There is a misconception among the general public that women do not have heart attacks.
In the media, heart attack patients are most often portrayed with classic heart attack symptoms such as chest pressure and heaviness. Women often experience lesser-known heart attack symptoms including sharp pain in the jaw, back or other areas, nausea or shortness of breath.
This misrepresentation can lead women to avoid seeking medical attention, thus delaying diagnosis and treatment.
U of M assistant professor in the Max Rady college of medicine and interventional cardiologist Shuangbo Liu emphasized the importance of patients seeking help for a possible heart attack immediately.
“When it comes to a heart attack, definitely every minute counts,” she explained.
Women’s heart health is an important pillar of Liu’s research.
As a clinician scientist, she mostly studies spontaneous coronary artery dissection (SCAD), which is when a tear occurs in the lining of a blood vessel in the heart, causing poor blood flow to the heart and potentially resulting in a heart attack. About 80 per cent of her clinical patients have this condition.
The condition occurs about nine times more frequently in females than in males.
SCAD has symptoms that are similar to a heart attack, such as chest pain and shortness of breath. It often occurs when patients are relatively young, usually in their early 40s.
Moreover, SCAD patients often lack pre-existing risk factors for heart disease, such as diabetes or high blood pressure.
People who feel that they are not at risk for heart issues might be less likely to seek help for heart attack-like symptoms.
This particularly affects women, young people and those who are otherwise healthy. These groups are also more likely to believe that their symptoms will go away if they just ignore them.
Elderly people, who often have atypical heart attack symptoms, may also delay in seeking medical attention.
SCAD also requires more specialized care than other heart conditions. The condition is somewhat rare, which is why Liu is setting up a local registry of SCAD cases with details on their treatment and outcomes.
The local registry can be compared to registries like it in other areas, thus increasing the knowledge of the scientific community.
Liu is also part of a public awareness campaign called “Dial, Don’t Drive,” which encourages patients to call 911 as soon as they start experiencing symptoms of a heart attack instead of attempting to drive themselves to the hospital. This allows those suffering from a heart attack to begin receiving medical care as soon as emergency services reach them, instead of upon arrival at a hospital.
The awareness campaign is taking place on social media, in newspapers and even through bus ads.
Liu said that according to local data, about 53 per cent of Winnipeggers who had a heart attack called 911. This means that nearly half of patients had their treatment delayed by driving themselves or having a family member drive them to the hospital.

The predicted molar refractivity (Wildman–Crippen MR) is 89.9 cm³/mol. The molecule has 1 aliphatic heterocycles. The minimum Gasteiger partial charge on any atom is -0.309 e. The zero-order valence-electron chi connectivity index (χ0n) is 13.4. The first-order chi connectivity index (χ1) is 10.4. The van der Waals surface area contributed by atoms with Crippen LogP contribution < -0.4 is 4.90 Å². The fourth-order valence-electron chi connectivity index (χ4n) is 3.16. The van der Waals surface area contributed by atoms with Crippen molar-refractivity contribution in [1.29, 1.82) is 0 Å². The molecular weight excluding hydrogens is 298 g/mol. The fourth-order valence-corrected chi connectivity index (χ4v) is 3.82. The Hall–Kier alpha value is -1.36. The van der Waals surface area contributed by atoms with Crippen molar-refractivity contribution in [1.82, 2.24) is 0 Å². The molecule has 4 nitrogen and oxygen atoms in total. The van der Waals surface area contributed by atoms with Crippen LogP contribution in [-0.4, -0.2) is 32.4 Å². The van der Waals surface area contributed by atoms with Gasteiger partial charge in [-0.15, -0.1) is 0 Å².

Liu also supports an event called Wear Red Canada, which seeks to raise awareness about women’s cardiovascular health. Every year on
Feb. 13, participants wear red clothes and attend events that discuss and raise awareness concerning heart issues that women face.
Initiatives such as these are important because delaying treatment can have serious consequences for heart attack victims.
If the affected artery in a heart attack is completely blocked, leaving it untreated can result in permanent damage to the heart muscle. Patients might also have heart failure and may die without proper care.
Some people feel that they cannot control the possibility of having a heart attack because of their age or family history. However, Liu explained that this is not the case, and advised that risk can be reduced through exercise, maintaining a healthy diet and avoiding smoking and excess alcohol consumption.
Although the general public may lack knowledge about heart attacks, physicians are trained to recognize atypical symptoms. Advanced diagnostic tools can detect even very minor heart attacks.
However, scientists are still unsure about why males and females present with heart attack symptoms differently.
This question is complicated by the fact that women do present with heart attack symptoms like chest pressure, though not as often as men.
Another issue in the field is that treatments for heart attacks were traditionally tested on men. This leaves doctors with less knowledge on how treatments affect women.
Liu hopes that her investigations will improve public knowledge regarding how to respond to a heart attack.
“When it comes to heart attacks and chest pain, I really want people to understand that time is muscle, and that seeking help sooner and through the appropriate method such as calling 911 is very important,” Liu said.
She also hopes that her research regarding women’s heart health will help to spread awareness about heart attacks in women, and really empower them “to understand what are the typical symptoms, atypical symptoms, and not to be afraid to seek help.”